Presentation on theme: "F215 control, genomes and environment"— Presentation transcript:
1 F215 control, genomes and environment BiotechnologyF215 control, genomes and environmentModule 2 – Biotechnology and gene technologies
2 Learning OutcomesState that biotechnology is the industrial use of living organisms (or parts of living organisms) to produce food, drugs or other products.Explain why micro organisms are often used in biotechnological processes.
3 BiotechnologyBiotechnology is the industrial use of living organisms to produce food, drugs and other products.Biotechnology has four major applications that affect our livesHealthcare and medical processesAgricultureIndustryFood science
4 Using Micro organismsFeatures of micro organisms that make them suitable for large-scale industrial processesRapid life cyclesReproduce asexuallyVery specific and simple requirements for growthCan be grown on waste materials from industryDoes not raise ethical questionsBacteria have a single copy of each geneSimple control of gene expressionsWide range of metabolic pathwaysSome evolved to survive at high temperatures
5 Learning OutcomesDescribe, with the aid of diagrams, and explain the standard growth curve of a microorganism in a closed culture.
7 Growth curve in a closed culture Lag phaseBacteria adjusting to new conditionsTakes a while for enzyme productionLog phaseNumber of bacteria increase rapidlyStationary PhaseRate of growth is equal to rate of deathDecline PhaseDeath rate is greater than “birth rate”The first three stages represent a sigmoid growth curve
8 Learning OutcomesExplain the importance of manipulating the growing conditions in a fermentation vessel in order to maximise the yield of product required.
9 Large-Scale production Microorganisms are cultured in large containers called fermentersThe growing conditions within the fermenter are manipulated and controlledPrecise growing conditionsTemperatureType and time of the addition of the nutrientOxygen concentrationpH
11 Large scale production Three examples areThe production of penicillinThe production of protease enzymesThe production of mycoprotein
12 Learning OutcomesCompare and contrast the processes of continuous culture and batch culture.Describe the differences between primary and secondary metabolites.
13 Metabolism and metabolites Metabolism (process)Sum total of all the chemical reactionsProcesses produceNew cell and cell componentsChemicalsWaste productsMetabolites (products)A substance produced during cell processes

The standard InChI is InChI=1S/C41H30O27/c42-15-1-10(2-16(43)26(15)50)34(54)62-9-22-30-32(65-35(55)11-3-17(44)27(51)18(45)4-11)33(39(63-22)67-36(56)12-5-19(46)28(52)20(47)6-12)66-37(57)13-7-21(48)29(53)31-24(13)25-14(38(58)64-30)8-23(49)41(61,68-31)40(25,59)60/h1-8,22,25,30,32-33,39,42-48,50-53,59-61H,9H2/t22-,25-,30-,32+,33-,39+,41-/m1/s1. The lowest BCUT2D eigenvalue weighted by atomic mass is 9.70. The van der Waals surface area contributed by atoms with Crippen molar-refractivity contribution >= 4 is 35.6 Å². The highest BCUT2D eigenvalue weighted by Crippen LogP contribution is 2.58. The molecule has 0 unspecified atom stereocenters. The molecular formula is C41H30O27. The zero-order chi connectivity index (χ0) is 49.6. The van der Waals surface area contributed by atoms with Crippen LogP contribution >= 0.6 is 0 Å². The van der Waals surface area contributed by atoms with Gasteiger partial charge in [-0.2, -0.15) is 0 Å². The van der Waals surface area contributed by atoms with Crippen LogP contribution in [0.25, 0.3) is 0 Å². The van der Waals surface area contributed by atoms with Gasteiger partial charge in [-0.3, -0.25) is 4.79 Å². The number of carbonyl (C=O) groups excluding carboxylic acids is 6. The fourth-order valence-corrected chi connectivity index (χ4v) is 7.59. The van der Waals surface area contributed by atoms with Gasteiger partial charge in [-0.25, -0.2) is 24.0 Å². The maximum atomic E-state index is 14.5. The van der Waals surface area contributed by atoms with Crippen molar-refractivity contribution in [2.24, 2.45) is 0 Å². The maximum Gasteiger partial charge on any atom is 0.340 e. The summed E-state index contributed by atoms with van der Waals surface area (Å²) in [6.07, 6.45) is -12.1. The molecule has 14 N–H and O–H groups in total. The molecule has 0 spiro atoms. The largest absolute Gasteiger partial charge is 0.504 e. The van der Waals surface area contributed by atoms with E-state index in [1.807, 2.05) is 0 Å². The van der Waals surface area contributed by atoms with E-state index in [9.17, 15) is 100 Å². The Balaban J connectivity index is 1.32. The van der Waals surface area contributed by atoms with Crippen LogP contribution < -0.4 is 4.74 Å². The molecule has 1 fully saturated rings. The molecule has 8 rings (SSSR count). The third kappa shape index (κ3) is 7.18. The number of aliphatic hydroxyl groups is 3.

14 Primary and secondary metabolites Primary metaboliteSubstance produced by organism as part of it’s normal growthE.g. amino acids, proteins, enzymesProduction of primary metabolites matches the growth in populationSecondary metaboliteA substance only produced at a particular growth phaseNo direct involvement in fundamental metabolite processesProduction usually begins after the main growth phase of the micro organisms
15 Batch cultureStarter population is mixed with a specific quantity of nutrient solutionAllowed to grow for a fixed periodProducts removedFermentation tank emptiedExamplesPenicillin productionEnzyme production
16 Continuous CultureNutrients are added and products are removed from the fermentation tank at regular intervalsExamplesInsulin production from genetically modified E.ColiProduction of mycoprotein
17 Learning outcomesExplain the importance of asepsis in the manipulation of microorganisms
18 Asepsis Asepsis Aseptic techniques absence of unwanted microorganisms Any measure taken during a biotechnological process to prevent contamination by unwanted microorganisms
19 The importance of asepsis Unwanted microorganismsCompete with the culture microorganismsReduce the yield of useful productsCause spoilage of the productProduce toxic chemicalsDestroy the culture microorganism or its products.
20 Methods to maintain asepsis Ensure all fermenters and attachments are sterileCleaning with pasteurised steamChemical sterilisationSterilise all liquids, solids and gases that enter the reaction vesselMaintain a pressure difference between the air in the room where fermentation is taking place and outsideMaintains a steady airflow out of the roomEnsure culture of microorganisms is pureEnsure the workers do not introduce unwanted microorganisms from their skin.
21 Learning Outcomes Describe how enzymes can be immobilised. Explain why immobilised enzymes are used in large-scale production.
22 Immobilising enzymes Enzymes act as catalysts in metabolic reactions Enzymes are useful in industrial processesSpecificityTemperature of enzyme actionEnzymes in solution need to be separated from the products.Immobilised enzymes can be re-used many times and leaves the product enzyme free.
23 Methods for immobilising enzymes Gel entrapmentExample – immobilising lactase in alginateStagesEnzyme solution is mixed with sodium alginate solutionDroplets of this solution are added to a solution of calcium chlorideThe droplet turns into a bead which contains the enzyme
25 Immobilising lactase in alginate The beads can be tightly packed into a columnThe liquid substrate can be trickled over the beadsThe product trickles out of the bottom of the columnThe product is collected and purified.
26 Methods of immobilising enzymes Adsorption / carrier boundEnzyme molecules are mixed with immobilising support e.g. glass beads or clayCovalent Bonding / cross-linkedEnzyme molecules covalently bonded to a support
27 Methods of immobilising enzymes Entrapment / inclusionEnzymes trapped in their natural state in a gel beadReaction rate can be reduced as substrate needs to get through the trapping barrierMembrane separationSubstrate separated from the mixture by a partially permeable membrane.
28 Advantages of immobilised enzymes The advantages of using immobilised enzymes over enzymes in solution areImmobilised enzymes can be reusedProduct is enzyme freeImmobilised enzymes are more tolerant to pH and temperature changes